Every single Internet of Things (IoT) device needs an antenna.
The antenna is crucial: it may make or break the communication with your devices. A good antenna will give you a good wireless range. A bad antenna may cause your devices to not even be reachable in the field.
IoT devices are designed to be small, have a long wireless range, and have a long battery life. All this affects the antenna design.
We have previously looked at where to place devices to optimize signal strength and a reality check on the theory.
But this requires devices to have good antennas.
So what makes a good antenna? And how may that antenna deceive you?
Today we will look at what to avoid when choosing an antenna for your IoT device.
First, let’s look at the basics of antennas.
The basic principle is the same for all antennas: they radiate energy during transmission and absorb energy during reception.
But this is where the similarities end.
The Printed Circuit Board (PCB) antenna is perhaps the most cost efficient type of antenna.
As the name suggests, a PCB antenna is printed on the circuit board itself. The antenna consists of a copper trace on the circuit board.
PCB antennas are cheap to produce, since there are no additional chips or components needed.
They are not too complicated to design either. There are many reference designs available, often from the makers of the radio chips. The reference designs are free to use, come in many flavors to suit the frequency band and space requirements you may have. They also perform pretty well.
Two very competitive PCB antennas are the PCB helix antenna, for sub-GHz devices, and the PIFA antenna, for 2.4 GHz devices. Both very compact, easy to implement, and perform well.
The drawback of a PCB antenna is that it uses space on the PCB. If the device is intended to be small, this may be a significant problem.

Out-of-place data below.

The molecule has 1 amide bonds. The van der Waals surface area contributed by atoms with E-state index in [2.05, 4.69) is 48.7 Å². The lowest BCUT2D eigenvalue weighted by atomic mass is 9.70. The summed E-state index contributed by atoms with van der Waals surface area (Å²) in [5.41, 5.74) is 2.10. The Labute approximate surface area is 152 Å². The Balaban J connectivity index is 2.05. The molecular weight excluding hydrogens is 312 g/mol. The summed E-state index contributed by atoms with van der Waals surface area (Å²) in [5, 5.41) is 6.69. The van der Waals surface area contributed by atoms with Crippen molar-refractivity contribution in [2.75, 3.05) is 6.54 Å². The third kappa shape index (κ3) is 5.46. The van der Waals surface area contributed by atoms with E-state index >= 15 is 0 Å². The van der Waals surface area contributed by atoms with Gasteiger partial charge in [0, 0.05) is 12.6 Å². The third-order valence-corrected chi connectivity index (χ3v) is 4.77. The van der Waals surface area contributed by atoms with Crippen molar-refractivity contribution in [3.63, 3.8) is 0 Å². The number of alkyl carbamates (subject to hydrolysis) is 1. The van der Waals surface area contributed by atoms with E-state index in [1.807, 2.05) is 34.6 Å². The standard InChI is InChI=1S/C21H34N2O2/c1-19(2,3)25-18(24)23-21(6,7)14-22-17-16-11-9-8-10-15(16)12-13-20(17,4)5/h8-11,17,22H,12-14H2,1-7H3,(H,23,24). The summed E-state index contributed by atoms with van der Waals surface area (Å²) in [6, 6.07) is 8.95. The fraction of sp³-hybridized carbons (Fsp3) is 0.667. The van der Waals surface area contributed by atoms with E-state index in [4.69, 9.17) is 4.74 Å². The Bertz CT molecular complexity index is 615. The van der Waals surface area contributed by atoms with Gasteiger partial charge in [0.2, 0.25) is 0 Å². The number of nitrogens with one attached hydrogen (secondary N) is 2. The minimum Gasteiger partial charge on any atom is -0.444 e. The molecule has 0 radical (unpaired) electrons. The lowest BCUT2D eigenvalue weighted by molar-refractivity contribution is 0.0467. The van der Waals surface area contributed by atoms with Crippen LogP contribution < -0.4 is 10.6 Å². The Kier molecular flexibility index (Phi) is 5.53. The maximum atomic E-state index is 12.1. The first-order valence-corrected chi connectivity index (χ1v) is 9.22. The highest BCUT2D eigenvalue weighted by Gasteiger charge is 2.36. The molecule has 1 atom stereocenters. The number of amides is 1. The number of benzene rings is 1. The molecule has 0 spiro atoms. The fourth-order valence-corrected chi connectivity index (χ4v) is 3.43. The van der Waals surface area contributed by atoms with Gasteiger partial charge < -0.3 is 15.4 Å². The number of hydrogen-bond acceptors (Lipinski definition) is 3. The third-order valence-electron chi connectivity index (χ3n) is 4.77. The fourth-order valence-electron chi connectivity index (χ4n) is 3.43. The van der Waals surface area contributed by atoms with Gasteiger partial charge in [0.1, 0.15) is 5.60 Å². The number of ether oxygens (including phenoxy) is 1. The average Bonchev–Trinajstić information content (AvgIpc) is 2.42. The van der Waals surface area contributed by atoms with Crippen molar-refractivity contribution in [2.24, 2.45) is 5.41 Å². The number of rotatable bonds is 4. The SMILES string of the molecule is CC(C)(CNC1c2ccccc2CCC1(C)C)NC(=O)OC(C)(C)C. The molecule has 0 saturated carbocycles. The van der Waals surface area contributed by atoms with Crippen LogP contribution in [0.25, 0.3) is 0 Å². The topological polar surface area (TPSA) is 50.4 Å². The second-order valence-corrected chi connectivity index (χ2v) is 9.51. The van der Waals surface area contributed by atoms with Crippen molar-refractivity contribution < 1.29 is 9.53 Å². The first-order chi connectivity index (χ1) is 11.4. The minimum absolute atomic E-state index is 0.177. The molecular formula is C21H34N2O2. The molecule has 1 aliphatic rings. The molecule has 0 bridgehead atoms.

Chip antennas are small electric components that are placed on the PCB with all the other components. They are compact and can perform well – often better than a PCB antenna.
But many chip antennas come with design restrictions that may make them use more space than they would seem at first glance. For example, the chip antenna may require that surrounding components are placed with a certain distance from each other. And the chip antenna may need a large ground plane, which will also use space on the PCB
Chip antennas also cost more than PCB antennas. There is both the cost of component itself and the costs associated with component sourcing, component stocking etc.
Whip antennas are the type of antennas that stick out into the air from the device. They could be as simple as a bare wire soldered onto the PCB. Or could have the plastic look that are common on WiFi routers.
Whip antennas come in many kinds. Confusingly, two antennas that look very similar may behave very differently. And two antennas that look very different may behave very similarly.
A basic antenna is really just a conductor with a return path - this is true for all antennas. By varying the shape of the conductor, and the return path, we can get different kinds of behavior.
Consider a bare wire antenna soldered to a PCB, sticking out into the air. That’s the conductor. The return path is often the ground plane on the PCB.
Now twist that bare wire around in circles, and you get a helix whip antenna. Put it in plastic, add a screw-on connector, and you have the typical antenna found on WiFi routers.
Other Kinds of Antennas
There is a wide range of different antenna types that are designed for a whole range of types of communication. But for the 1-2 GHz frequency range, the one used in IoT devices, the antennas above are the most common.
Three Ways Your Antenna is Deceiving You
So how exactly will the antenna spoil the party?
Problem 1: It is Made for Another Band
Antennas need to be tuned for the frequency band it should operate in.
We pick the frequency band based on use case and regulations, and we typically go for the sub-GHz unlicensed ISM-bands (industrial, scientific, medical).
But the sub-GHz ISM band is not the same across the world.
The exact frequencies depends on the region that the device will operate in. The USA uses the 902-928 MHz band, regulated via FCC CFR 15.247, and Europe uses the 863-870 MHz band, via ETSI EN 300.220.
Now, for an antenna to efficiently radiate and absorb energy, it’s made for a specific frequency band in mind. This is like a tuning fork for tuning a piano - the size of the fork will affect what sound it will resonate at. An antenna is similar - you can tune it by making it shorter or longer.
Antennas can be multi-band, which is to say that it is suitable for more than one, or a very wide, set of frequencies. Often, the trade-off here is that the antenna is slightly less performant than a single-band antenna.